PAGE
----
The mainline’s leadership crisis

Katherine Tyler Scott, a deputy from the Diocese of Indianapolis, who is also Managing Partner of Ki ThoughtBridge, tackles the leadership crisis in mainline churches in an essay today on the Washington Post’s Web site:

The Episcopal Church, like other mainline Protestant denominations, is not immune from the seismic political, sociological and economic shifts happening today. Most of us are experiencing “a time of no longer and a time of not yet”–an era of rapid, complex change; chronic anxiety; and heightened ambiguity. The comfort of the familiar is fading, and the movement toward an unknown future can feel terrifying.

In times like these, Christians expect religious leadership to help bridge the gap between the ideal and the real, and to equip followers to live out the Gospel in an environment of extreme polarities, i.e., poverty and wealth, insularity and inclusiveness, hostility and hospitality, homogeneity and diversity. The call “to love our neighbors as ourselves” is being drowned out by a barrage of shrill and hate-filled rhetoric. The distance between what Christians profess to believe and what they do seems wider than ever, creating a gap of dysfunction. There are few trusted religious leaders in the public square, whose rational voices, theological gravitas and moral authority can quell the incivility, incendiary rhetoric, and growing intolerance of differences. At a time when the leadership of the church is most needed, there is silence.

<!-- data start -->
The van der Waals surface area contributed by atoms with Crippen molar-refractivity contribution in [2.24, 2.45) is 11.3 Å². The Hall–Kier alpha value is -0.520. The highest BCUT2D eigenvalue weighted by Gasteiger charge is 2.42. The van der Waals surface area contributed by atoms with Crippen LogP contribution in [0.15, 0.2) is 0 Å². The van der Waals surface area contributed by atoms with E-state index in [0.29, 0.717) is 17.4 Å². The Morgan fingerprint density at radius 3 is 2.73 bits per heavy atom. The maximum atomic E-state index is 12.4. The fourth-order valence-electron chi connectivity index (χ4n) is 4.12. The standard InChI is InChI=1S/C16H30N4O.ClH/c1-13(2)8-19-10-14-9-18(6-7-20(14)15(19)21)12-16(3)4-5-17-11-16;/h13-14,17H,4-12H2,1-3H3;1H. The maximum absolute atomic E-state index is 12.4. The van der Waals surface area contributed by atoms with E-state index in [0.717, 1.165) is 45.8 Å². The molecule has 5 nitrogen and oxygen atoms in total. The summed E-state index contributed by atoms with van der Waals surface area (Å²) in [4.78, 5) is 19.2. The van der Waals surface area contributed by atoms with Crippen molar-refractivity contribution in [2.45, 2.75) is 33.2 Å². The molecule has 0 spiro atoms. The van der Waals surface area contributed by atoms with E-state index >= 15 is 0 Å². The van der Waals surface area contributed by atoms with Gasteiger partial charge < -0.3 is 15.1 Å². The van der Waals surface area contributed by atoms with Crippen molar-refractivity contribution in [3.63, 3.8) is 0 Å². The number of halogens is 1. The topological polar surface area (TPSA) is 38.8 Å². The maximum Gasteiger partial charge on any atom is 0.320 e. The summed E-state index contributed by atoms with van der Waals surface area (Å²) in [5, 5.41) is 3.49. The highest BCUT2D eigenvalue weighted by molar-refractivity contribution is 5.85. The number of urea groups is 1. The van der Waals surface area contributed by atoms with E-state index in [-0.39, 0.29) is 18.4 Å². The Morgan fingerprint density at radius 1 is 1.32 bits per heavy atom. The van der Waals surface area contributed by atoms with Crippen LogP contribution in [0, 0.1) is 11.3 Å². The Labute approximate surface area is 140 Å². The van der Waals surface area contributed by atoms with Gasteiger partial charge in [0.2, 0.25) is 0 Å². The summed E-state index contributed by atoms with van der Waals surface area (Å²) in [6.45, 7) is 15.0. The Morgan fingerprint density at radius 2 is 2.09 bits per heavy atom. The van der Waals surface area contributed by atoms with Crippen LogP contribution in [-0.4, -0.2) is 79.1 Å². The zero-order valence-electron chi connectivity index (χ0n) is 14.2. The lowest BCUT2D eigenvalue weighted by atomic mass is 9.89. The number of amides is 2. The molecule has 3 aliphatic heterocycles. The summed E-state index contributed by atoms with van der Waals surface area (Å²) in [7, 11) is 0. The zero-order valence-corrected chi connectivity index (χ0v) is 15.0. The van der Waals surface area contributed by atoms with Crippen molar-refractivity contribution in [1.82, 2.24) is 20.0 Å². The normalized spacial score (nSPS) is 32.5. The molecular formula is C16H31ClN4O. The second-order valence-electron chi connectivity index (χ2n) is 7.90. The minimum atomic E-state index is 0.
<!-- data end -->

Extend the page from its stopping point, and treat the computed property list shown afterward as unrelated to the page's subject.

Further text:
The mainline churches are finding themselves on the margins, declining in membership and donations. Some are in the grip of unresolved conflicts and divisions; others are locked in scandal. The main mission is hostage to a host of distracting issues. In short, the church is experiencing a crisis of leadership.

The top-down authoritarian model of trachurch is no longer effective in a world of new seekers, whose access to information is on par with the leader and where the experience of community is in cyberspace. What will distinguish effective leadership in the church is not just the dissemination of information; it will be the ability to communicate meaning and to translate that meaning into responsible, ethical actions that serve the greater good. Like other sectors, the church is being challenged to lead in new ways that are inclusive and require meaningful involvement, shared authority, a redistribution of power and new forms of community.

(Emphasis added.) What are your thoughts?

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